Candidate Experience: How-to Guide to Hire Remotely

Offering a strong candidate experience is essential to hire talented people. We tell you how to do it remotely.

Jan Söderström

Candidate experience has never been a hotter topic.


Don’t take my word for it – here’s what Google has to say about it.


In this blog post, we’re sharing in-house tips to offer a qualitative and consistent candidate experience – even when hiring remotely.


Click to jump on the desired section.



Wait, what is Candidate Experience?


The term Candidate Experience describes how candidates feel about your brand once they have entered your recruitment process. It shares a lot of similarities with the customer experience.


Read: if customers receive a poor experience from a brand, they will likely not come back.


Job seekers undergo the same thought process.


Consequently, brands offering a so-so hiring experience have a harder time to hire talented candidates. This can be a major problem for many businesses just as COVID-19 is revamping the entire hiring process.


How is COVID-19 impacting candidate experience?


It probably didn’t escape your attention that COVID-19 has shaken our world, and we’re now on the brink of a terrible economic crisis. Now, during (most) economic crises, candidate experience is often greatly depreciated, as businesses assume that candidates should consider themselves lucky to be interviewed in the first place.


But it’s not what is happening at the moment. In fact, optimizing the candidate experience has never been more critical for businesses.


We believe that 3 factors are fueling the change.



1. Purchasing decisions are becoming more personal


Global Consumer Pulse Research (Accenture, 2018) reveals that consumers are more likely to spend their money on companies that care. This means that brands treating their employees, customers, and candidates well are more likely to attract (and keep) customers.


What’s more, according to CareerARc (2017), 64% of job seekers say that a poor candidate experience would make them less likely to purchase goods and services from an employer.



2. Wellbeing and safety matter more


Candidates need to know that you won’t take any unnecessary risks during the interview process. One way to do this is, of course, to allow remote interviews, from their homes.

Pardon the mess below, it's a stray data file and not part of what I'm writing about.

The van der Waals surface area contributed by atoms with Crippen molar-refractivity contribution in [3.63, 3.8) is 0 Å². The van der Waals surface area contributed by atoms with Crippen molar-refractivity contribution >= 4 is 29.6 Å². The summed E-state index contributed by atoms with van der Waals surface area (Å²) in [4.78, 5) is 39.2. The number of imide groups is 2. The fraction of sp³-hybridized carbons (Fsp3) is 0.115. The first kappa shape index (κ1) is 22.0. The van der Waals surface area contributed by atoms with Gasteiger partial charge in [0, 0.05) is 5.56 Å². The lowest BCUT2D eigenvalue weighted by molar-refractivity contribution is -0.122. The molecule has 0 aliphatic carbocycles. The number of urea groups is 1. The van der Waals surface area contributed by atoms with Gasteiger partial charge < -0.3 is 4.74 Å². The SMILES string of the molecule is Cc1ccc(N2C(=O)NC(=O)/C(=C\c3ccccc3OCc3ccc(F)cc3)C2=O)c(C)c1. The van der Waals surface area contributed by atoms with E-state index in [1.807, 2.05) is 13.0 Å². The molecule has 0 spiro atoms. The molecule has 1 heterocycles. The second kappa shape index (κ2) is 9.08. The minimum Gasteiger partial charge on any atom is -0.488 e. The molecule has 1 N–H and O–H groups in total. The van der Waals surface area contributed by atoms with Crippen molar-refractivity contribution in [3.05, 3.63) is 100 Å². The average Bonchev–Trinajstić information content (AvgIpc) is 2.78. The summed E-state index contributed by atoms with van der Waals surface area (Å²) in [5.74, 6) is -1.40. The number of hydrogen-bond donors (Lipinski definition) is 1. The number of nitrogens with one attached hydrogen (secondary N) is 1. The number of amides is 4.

Now, some specific interview procedures may require them to go to specific off-site locations. As an example, if you require candidates to undergo a drug test, you need to make sure that it’s not happening at a place where COVID-19 tests also take place. And if it does, let candidates know that it is 100% safe.



“You might call it common sense, but given the unique situation we’re in, being transparent about safety measures will contribute to reducing stress levels for candidates, thus improving their overall candidate experience with your brand.”

–Miikka Tuomola, Business Development Director at Recright


3. Information travels faster than light


Two words: social media.


Social media has given brands new ways to reach out to millions of people all around the world, in an instant. However, social media is a double-edged sword. What businesses gained in reach, they lost in control over their own messaging.


Read: if a brand offers a terrible hiring experience to job seekers, it will face social media backlash, potentially destroying a reputation that took many years to build.


Why is candidate experience optimization so important when recruiting remotely


We – humans – are social animals. We need interaction to fully function. This is something that we’ve all gotten to realize the hard way after undergoing strict social distancing rules.


Do you wonder how COVID-19 is likely to affect the future of recruitment? Read our piece on How COVID-19 Revamps the Hiring Process.


We believe that remote recruiting adds two extra challenges for businesses to provide a high-quality candidate experience:


  • Less in-person social interaction
  • Harder for candidates to grasp your culture


Less in-person social interaction


This one is a no brainer. When recruiting remotely, you won’t get to meet candidates in the flesh before later stages – if you deem it necessary. In the meantime, candidates won’t get to meet you and your teams either, potentially making the process colder and somewhat less genuine.



Harder to grasp a business’ culture


When interviewed in your office space, candidates can learn a lot about your company just by looking around:


  • Is the office messy/tidy?
  • Are there plants?
  • Are people smiling? Do they look happy?
  • Is it noisy/calm?
  • Is there enough space for everyone?

When in the middle of a remote hiring process, candidates won’t, at first, have the chance to take the temperature of your office’s atmosphere. Instead, they will have to trust your word based on what you’re willing to share.


Sure, stories and pictures can say something about your business and how it cares for its employees, but it may be difficult for some candidates to grasp the full picture without being given a chance to visit the office space. Having said that, we’ll see later in this blog post that video can help.



“When hiring remotely, you need to make up for the lack of proximity with a failproof candidate experience.”

–Jussi Luhtasela, CEO at Recright



The benefits of an optimized remote candidate experience for your company


Offering a better candidate experience isn’t only about showing candidates a nice time. It has significant perks for businesses.


A strong(er) employer brand


Great candidates are likely to be vetted by more than one company.


In fact, we know that once in the middle of a hiring process, a whopping 56% of candidates are also discussing with 2+ other companies. In this (common) scenario, a strong employer brand decreases the probability of a candidate accepting a counteroffer from another business at the very last minute, thus wasting your time, energy, and money.


An efficient hiring process


Improving the hiring experience for candidates will significantly increase the efficiency of your existing process. Now, efficiency isn’t only about speed, it’s about making the best of a situation, given your time and resources.


At the end of the day, a better candidate experience will decrease your cost and time to hire.